24 days of Rust - conclusion
This article marks the end of the second edition of 24 days of Rust. I hope you enjoyed it and maybe found inspiration for a project or two. I sure did :-) Some of the libraries I wrote about are familiar to almost entire Rust community. Some are fairly obscure but I find them interesting. Regardless, I learned a lot just by writing, trying to come up with meaningful code examples and editing my drafts. This was my intention all along - to learn something for myself while contributing these articles to the community.
A return to writing
I started thinking about doing this series again some time around May-June,
when I heard about
diesel. A few weeks later I attended PolyConf in Poznań
and had the pleasure of speaking to
diesels's author - Sean Griffin. That
convinced me to write an early draft of an article on
Before December started, I had compiled a list of crates, mostly doing this:
- I use X for doing Y in Python, is there anything like that for Rust?
- Or: that thing was a few weeks ago in Crate of the Week, let me see... ooh, it would be fun to use, let's write an example to familiarize myself with the API.
- Or: this is an entirely new territory for me; I can't think about a simple example now, but I'll come back to it later.
I ended up with a Trello board full of ideas, partial examples and several snippets of prose. What was left was just drawing the rest of the effing owl ;-)
Or, Things I Learned While Writing 24 Days Of Rust:
- I missed a few cool Cargo subcommands, for example:
- it's possible to run benchmarks on stable Rust with
- I actually understood what
- you can pattern match in function arguments
- bow ties are cool
- there's a crate for building arbitrary binary data -
- habitat is built with Rust
This is only a partial selection of valuable information I picked from replies at /r/rust, Twitter messages etc. I'm putting it here in hope it may be useful to someone else as well.
The articles received a lot of positive feedback from the Rust community and I'm very grateful for that. You are fantastic! Here are some replies from Reddit, Twitter etc.:
Thanks for these great blog posts. Each one was extremely clear and a very good intro to the crate and its purpose. As a beginner, this was a boon to discover some bits of the Rust ecosystem.
Hey, I just wanted to say thanks for you taking the time to write these up. They're quite fun to read, and I've even learned a thing or two :)
It seems that your parsing logic is a little bit broken – the extendend length and mask fields are optional, and you're parsing them unconditionally – check out the examples from the RFC. Correctness aside, having an example on conditional parsing in nom would be a nice addition to the post also! Anyway, thanks for great article!
This series is incredible. ❤
Now I'm thinking about how I could write some Rust code to automate my various workflows... Awesome blog 👍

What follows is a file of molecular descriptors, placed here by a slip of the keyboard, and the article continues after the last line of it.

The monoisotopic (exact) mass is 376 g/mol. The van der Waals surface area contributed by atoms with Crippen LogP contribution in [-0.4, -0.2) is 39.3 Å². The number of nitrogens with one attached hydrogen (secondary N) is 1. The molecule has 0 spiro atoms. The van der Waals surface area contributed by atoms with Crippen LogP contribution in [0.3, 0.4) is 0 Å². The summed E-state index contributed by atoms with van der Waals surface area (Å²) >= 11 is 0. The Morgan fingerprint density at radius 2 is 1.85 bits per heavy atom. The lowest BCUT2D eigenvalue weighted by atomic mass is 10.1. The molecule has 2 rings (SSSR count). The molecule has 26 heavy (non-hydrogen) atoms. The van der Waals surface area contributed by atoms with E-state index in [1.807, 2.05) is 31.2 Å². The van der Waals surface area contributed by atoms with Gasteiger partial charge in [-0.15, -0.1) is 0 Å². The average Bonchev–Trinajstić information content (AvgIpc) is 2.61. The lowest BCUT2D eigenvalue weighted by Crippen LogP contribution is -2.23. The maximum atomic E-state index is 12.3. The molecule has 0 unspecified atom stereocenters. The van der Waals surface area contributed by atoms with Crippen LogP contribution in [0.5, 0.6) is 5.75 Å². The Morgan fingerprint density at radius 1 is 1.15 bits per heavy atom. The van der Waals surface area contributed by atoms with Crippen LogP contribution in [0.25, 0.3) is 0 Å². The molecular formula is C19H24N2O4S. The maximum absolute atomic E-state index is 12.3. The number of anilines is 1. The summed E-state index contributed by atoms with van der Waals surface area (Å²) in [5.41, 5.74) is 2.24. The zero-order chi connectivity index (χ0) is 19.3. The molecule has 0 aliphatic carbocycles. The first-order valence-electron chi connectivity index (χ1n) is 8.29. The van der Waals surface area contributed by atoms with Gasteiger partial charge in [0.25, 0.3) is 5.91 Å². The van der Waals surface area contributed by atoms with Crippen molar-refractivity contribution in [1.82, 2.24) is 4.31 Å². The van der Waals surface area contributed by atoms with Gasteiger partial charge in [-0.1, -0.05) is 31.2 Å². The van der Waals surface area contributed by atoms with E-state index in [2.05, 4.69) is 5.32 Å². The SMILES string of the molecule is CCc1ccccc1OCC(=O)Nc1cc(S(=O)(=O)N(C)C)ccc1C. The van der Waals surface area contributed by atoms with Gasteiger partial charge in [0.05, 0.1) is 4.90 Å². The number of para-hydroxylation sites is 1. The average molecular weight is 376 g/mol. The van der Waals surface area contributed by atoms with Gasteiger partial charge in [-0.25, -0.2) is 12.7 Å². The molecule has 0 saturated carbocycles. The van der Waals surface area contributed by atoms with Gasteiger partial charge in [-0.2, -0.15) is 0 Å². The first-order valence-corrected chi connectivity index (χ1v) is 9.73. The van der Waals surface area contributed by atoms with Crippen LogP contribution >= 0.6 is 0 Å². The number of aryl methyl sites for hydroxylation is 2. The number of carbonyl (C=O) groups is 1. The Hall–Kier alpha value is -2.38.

I really like that this series shows how to use some less-talked about Rust libraries to write actual, potentially useful software.
Thank you all! This motivates me to write more. (And yes, I'll try to fix the parsing example...)
24 days of Rust 2016 - archive
- Day 1 - cargo subcommands
- Day 2 - hound
- Day 3 - rayon
- Day 4 - structured logging
- Day 5 - environment variables
- Day 6 - derive_builder
- Day 7 - static initialization
- Day 8 - serde
- Day 9 - winreg
- Day 10 - nom, part 1
- Day 11 - nom, part 2
- Day 12 - clap
- Day 13 - zip and lzma compression
- Day 14 - Cursive
- Day 15 - tera
- Day 16 - git2
- Day 17 - diesel
- Day 18 - error_chain
- Day 19 - leftpad
- Day 20 - reqwest
- Day 21 - app_dirs and preferences
- Day 22 - lettre
- Day 23 - built with Rust
- Day 24 - conclusion
Hopefully I'll get back to more regular writing. Now that I'm more comfortable
with Rust, I hope to use it for some serious project and not just
an article's worth of example. The Rocket web framework
was just announced and it looks great, I would like to try it out soon.
There's also a growing ecosystem of
Machine Learning libraries
and this is something I'm interested in as well. Or maybe play with
tokio for async stuff? There's a lot of
The 24 days of Rust series may be over for this year, but the Rust journey continues. It's dangerous to go alone, so here are a few links:
- The Rust Programming Language - the official book by the Rust team
- Second edition of the above book - in progress as of December 2016, but a lot has changed. Worth reading even if you're familiar with the first edition
- Rust by Example - you can read it alongside the official book if you like more example-oriented approach
- Rust Essentials - a short book from Packt about basic concepts of Rust. It even mentions 24 days of Rust!
- users.rust-lang.org - a discussion forum for Rust programmers
- The Rust Community
- This Week in Rust
- into_rust() - screencasts for learning Rust
- rust-learning which mentions probably all of the above
And here's a selection of Rust-related blogs worth following:
- Andrew Gallant's Blog
- Featherweight Musings
- In Pursuit of Laziness
- Jeff Parsons
- Huon Wilson
- Llogiq on stuff
- Mozilla Hacks and the Servo blog
- Niko Matsakis
- Steve Klabnik
And with that, it's time to really finish writing for today.
Rusty Holidays to you all!
Photo by bvi4092 and shared under the Creative Commons Attribution 2.0 Generic License. See https://www.flickr.com/photos/bvi4092/14253264351/